As you may know, Donald Trump recently appeared in front of the Israeli American Council and said some things. Here’s the Washington Post headline:
Starting at around the ninth paragraph of that story, Josh Dawsey writes that:
[Trump] said that some Jewish Americans needed to love Israel more, however, remarks that drew some immediate criticism. “You have Jewish people that are great people, they don’t love Israel enough,” he said.
He described Democrats’ rhetoric and policies as a reason to vote for him, joking that many in the room might detest him but would not want to pay a 100 percent wealth tax — a false characterization of Democratic policies. He attacked Democrats such as Rep. Ilhan Omar (Minn.) and House Speaker Nancy Pelosi (Calif.), and slammed former president Barack Obama, whom he said did not support Israel enough.
“You’re not going to vote for Pocahontas, I can tell you that much,” he said, referring to Sen. Elizabeth Warren, a Democratic presidential contender, using an insult he has regularly deployed against her.
“You’re not going to vote for the wealth tax,” he continued. “Even if you don’t like me, some of you don’t … you’re going to be my biggest supporters because you’ll be out of business in about 15 minutes.”
Here’s an alternative headline from The Independent:
That account, by Conrad Duncan, fills in some important gaps:
Donald Trump has been accused of antisemitism after he told a pro-Israel Jewish group they will vote for him to protect their wealth.
Mr Trump referred to members of the Israeli American Council as “brutal killers” and “not nice people” but claimed they would vote for him to avoid a wealth tax, as proposed by Democratic challengers Bernie Sanders and Elizabeth Warren.
“A lot of you are in the real estate business because I know you very well, you’re brutal killers. You’re not nice people at all, but you have to vote for me. You have no choice,” the president said.
“You’re not going to vote for Pocahontas [a racist slur Mr Trump uses against Ms Warren], I can tell you that. You’re not going to vote for the wealth tax!”
The dilemma of how to cover Trump’s racist and antisemitic comments—to a stridently ‘pro-Israel’ and predominantly Jewish audience that repeatedly laughed and cheered!—drove the Times of Israel to write two separate, but largely overlapping, stories. Compare and contrast:
So the press continues to struggle with how to cover a racist president. And yes, even if Trump often treats stereotypes of Jews as positives, he’s still trafficking in antisemitism. As Yair Rosenberg explained back in August:
This understanding also helps explain the most confusing aspect of Trump’s most recent anti-Semitic outburst. The president claimed that Democratic Jews are “disloyal” to Israel. But this is an inversion of the traditional dual loyalty trope, which charges that Jews are more loyal to their fellow Jews or Israel than to their home countries. Trump, by contrast, was arguing that Democratic Jews were insufficiently devoted to other Jews or to Israel — that they were not strong enough dual loyalists. In other words, he criticized American Jews for not conforming to the anti-Semitic stereotype.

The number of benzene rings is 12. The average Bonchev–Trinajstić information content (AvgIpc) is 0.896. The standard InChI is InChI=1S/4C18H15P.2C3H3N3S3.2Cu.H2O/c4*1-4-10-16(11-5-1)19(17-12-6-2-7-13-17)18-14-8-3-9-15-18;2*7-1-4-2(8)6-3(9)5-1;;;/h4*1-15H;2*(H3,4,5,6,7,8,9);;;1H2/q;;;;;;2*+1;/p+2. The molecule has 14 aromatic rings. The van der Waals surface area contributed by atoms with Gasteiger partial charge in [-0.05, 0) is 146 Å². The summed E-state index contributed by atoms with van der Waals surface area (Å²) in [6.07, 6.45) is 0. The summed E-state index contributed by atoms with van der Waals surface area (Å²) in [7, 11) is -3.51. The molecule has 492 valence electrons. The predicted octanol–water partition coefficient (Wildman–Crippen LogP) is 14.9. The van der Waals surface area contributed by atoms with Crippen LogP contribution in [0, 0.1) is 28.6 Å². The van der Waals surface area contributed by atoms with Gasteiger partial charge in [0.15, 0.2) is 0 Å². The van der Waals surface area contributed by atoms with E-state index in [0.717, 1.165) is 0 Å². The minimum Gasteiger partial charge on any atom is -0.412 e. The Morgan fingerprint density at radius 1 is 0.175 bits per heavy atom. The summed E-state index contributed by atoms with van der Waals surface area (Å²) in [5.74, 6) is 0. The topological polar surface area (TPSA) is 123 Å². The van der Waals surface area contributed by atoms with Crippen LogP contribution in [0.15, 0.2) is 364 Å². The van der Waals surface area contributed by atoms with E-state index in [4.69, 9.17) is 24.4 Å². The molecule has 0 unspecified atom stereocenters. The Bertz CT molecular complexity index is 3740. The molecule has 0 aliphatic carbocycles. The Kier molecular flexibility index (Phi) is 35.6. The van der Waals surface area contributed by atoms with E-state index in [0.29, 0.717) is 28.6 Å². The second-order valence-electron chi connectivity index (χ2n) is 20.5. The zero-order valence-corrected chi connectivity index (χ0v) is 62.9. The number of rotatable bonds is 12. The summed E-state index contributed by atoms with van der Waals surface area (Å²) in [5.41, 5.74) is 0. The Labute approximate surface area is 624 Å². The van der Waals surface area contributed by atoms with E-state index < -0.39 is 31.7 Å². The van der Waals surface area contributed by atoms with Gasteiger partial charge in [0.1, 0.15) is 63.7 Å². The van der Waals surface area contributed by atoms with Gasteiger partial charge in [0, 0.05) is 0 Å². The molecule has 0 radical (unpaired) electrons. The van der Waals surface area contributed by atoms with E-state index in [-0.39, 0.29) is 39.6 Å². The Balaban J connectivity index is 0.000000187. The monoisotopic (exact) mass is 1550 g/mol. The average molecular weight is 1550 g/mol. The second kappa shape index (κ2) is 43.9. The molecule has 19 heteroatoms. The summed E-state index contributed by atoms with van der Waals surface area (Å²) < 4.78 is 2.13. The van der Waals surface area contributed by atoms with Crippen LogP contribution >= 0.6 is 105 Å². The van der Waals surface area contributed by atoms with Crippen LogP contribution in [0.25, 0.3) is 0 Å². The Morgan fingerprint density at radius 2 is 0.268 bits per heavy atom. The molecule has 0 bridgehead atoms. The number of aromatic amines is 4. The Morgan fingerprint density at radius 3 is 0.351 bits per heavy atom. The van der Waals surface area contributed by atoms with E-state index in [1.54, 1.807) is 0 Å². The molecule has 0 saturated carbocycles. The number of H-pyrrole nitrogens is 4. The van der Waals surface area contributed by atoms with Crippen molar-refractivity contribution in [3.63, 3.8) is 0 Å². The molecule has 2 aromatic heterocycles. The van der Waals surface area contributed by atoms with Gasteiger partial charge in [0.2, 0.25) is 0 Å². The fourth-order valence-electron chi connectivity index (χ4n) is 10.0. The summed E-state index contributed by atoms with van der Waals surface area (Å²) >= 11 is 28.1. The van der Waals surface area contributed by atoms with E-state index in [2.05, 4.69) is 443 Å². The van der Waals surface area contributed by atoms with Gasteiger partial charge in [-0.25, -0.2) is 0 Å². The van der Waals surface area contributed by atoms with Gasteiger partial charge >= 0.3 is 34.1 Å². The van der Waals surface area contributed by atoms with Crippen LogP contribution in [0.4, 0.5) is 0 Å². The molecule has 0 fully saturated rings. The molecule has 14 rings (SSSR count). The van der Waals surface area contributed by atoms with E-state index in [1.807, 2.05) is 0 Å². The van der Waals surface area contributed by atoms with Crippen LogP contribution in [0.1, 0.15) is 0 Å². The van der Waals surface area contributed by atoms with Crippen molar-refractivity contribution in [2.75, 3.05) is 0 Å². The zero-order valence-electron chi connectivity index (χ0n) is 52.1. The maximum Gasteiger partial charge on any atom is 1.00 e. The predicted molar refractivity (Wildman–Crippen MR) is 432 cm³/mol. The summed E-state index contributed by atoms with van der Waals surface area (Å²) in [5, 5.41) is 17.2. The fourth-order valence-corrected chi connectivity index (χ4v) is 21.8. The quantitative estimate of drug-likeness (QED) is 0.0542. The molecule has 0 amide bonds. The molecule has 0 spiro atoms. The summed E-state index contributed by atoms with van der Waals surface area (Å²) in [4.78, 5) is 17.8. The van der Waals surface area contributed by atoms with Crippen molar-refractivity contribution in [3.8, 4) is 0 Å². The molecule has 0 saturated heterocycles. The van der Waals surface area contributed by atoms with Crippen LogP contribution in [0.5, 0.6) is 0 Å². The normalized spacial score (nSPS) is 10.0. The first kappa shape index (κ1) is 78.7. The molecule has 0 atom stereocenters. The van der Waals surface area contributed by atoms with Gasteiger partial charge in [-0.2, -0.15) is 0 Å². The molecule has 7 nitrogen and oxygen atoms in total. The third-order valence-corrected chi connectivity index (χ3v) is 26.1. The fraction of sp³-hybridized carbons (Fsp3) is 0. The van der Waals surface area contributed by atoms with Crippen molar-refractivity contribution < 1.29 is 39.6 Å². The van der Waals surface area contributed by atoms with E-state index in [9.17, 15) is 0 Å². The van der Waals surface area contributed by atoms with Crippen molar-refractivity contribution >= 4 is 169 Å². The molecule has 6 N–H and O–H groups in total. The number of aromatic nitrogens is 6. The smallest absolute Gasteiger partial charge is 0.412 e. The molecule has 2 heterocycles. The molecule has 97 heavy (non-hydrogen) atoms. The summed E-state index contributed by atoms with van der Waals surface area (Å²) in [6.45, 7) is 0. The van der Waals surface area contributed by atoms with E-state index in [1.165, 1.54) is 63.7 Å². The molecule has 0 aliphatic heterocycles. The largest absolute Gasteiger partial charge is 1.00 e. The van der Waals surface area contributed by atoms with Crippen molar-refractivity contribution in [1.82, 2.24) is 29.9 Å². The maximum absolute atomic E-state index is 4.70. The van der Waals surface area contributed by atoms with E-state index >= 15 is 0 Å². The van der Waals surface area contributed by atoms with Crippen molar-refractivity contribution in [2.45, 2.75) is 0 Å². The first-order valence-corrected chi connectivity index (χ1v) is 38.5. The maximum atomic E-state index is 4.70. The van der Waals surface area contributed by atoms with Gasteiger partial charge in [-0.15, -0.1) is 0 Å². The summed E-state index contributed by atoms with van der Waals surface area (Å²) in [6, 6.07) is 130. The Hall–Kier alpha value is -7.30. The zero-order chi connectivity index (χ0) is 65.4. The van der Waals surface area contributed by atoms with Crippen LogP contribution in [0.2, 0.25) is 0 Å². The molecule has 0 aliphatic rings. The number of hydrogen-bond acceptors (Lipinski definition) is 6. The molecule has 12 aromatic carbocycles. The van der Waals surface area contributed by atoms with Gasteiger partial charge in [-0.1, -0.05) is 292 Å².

This form of positive anti-Semitism is not as uncommon as you might think. As a reporter who has covered anti-Semitism for years, I’ve seen it abroad in countries with few Jews, where admiring stereotypes proliferate without much familiarity with actual Jews. The Talmud Hotel in Taiwan — which boasts rooms named after wealthy people and has a “Talmud-Business Success Bible” by every bedside — is a classic example. There’s even an old ironic Jewish adage about this phenomenon: “A philo-Semite is an anti-Semite who likes Jews.”
But while this form of “positive” anti-Semitism is better than the negative kind, it is still deeply dangerous — even when it’s not being wielded as a political cudgel against Jews in the way Trump has been doing this week. At best, expression of such stereotypes by the most powerful man in the world affirms and reinforces the beliefs of bigots who see those anti-Semitic ideas as reasons to hate Jews. At worst, given the right impetus, the coin of philo-Semitic anti-Semitism can easily be flipped, and all those formerly positive stereotypes can be weaponized against Jews.
While the press oscillates between normalizing and spotlighting Trump’s racist and antisemitic rhetoric, at least Republicans are condemning their leader with the same vigor they attacked Rep. Ilhan Omar’s comments that could be interpreted as deploying such tropes.
Oh, wait. They’re behaving exactly like they did when, in an April appearance before Jewish Republicans, Trump implied that American Jews should care about Israel more than the United States. That is, if it doesn’t help them attack Democrats, the GOP doesn’t care.
I warned about the cancer of antisemitism in the conservative movement in August of 2017.
So what we’re seeing is the normalization of anti-Semitic tropes and rhetoric in the Republican party. It’s another cancer that’s on the brink of metastasizing; the window of opportunity to excise it is closing.
But I’m not holding my breath. Nothing in recent history suggests that Republicans will do the right thing. Moreover, the peculiar politics of Israel provide real cover here. Maybe your rhetoric is indistinguishable from actual neo-Nazis, but hey, how can you be anti-Semitic if you support Israel’s unfettered hand in the West Bank and unequivocally back Israeli policy in the wider Middle East? Of course, mixing pro-Israel politics with anti-Semitic tropes is nothing new for the American right.
Nothing’s changed for the better since then.
Much has changed for the worse.